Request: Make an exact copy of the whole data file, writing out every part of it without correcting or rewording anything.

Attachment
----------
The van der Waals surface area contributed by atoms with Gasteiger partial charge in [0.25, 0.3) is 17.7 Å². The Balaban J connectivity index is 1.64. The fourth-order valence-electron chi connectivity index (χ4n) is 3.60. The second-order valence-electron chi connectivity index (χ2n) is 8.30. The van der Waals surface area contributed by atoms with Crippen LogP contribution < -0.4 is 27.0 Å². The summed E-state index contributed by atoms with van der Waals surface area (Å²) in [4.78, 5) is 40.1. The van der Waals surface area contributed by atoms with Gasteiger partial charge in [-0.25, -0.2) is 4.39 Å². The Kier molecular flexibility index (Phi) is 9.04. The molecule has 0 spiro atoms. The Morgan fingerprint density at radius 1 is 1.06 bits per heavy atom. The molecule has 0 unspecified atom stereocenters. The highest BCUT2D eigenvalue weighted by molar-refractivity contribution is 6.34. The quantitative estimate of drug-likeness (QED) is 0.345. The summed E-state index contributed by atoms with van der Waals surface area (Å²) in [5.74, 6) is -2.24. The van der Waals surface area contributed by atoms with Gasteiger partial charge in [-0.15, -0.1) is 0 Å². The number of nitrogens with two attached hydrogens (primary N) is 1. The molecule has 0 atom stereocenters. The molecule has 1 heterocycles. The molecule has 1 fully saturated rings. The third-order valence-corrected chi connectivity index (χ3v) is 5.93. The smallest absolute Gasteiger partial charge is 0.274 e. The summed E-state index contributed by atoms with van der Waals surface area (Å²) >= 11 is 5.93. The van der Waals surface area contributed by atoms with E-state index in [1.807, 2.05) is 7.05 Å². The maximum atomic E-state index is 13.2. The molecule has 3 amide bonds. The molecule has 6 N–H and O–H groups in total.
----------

The van der Waals surface area contributed by atoms with Gasteiger partial charge in [0.25, 0.3) is 17.7 Å². The Balaban J connectivity index is 1.64. The fourth-order valence-electron chi connectivity index (χ4n) is 3.60. The second-order valence-electron chi connectivity index (χ2n) is 8.30. The van der Waals surface area contributed by atoms with Crippen LogP contribution < -0.4 is 27.0 Å². The summed E-state index contributed by atoms with van der Waals surface area (Å²) in [4.78, 5) is 40.1. The van der Waals surface area contributed by atoms with Gasteiger partial charge in [-0.25, -0.2) is 4.39 Å². The Kier molecular flexibility index (Phi) is 9.04. The molecule has 0 spiro atoms. The Morgan fingerprint density at radius 1 is 1.06 bits per heavy atom. The molecule has 0 unspecified atom stereocenters. The highest BCUT2D eigenvalue weighted by molar-refractivity contribution is 6.34. The quantitative estimate of drug-likeness (QED) is 0.345. The summed E-state index contributed by atoms with van der Waals surface area (Å²) in [5.74, 6) is -2.24. The van der Waals surface area contributed by atoms with Gasteiger partial charge in [-0.15, -0.1) is 0 Å². The number of nitrogens with two attached hydrogens (primary N) is 1. The molecule has 0 atom stereocenters. The molecule has 1 heterocycles. The molecule has 1 fully saturated rings. The third-order valence-corrected chi connectivity index (χ3v) is 5.93. The smallest absolute Gasteiger partial charge is 0.274 e. The summed E-state index contributed by atoms with van der Waals surface area (Å²) >= 11 is 5.93. The van der Waals surface area contributed by atoms with E-state index in [1.807, 2.05) is 7.05 Å². The maximum atomic E-state index is 13.2. The molecule has 3 amide bonds. The molecule has 6 N–H and O–H groups in total.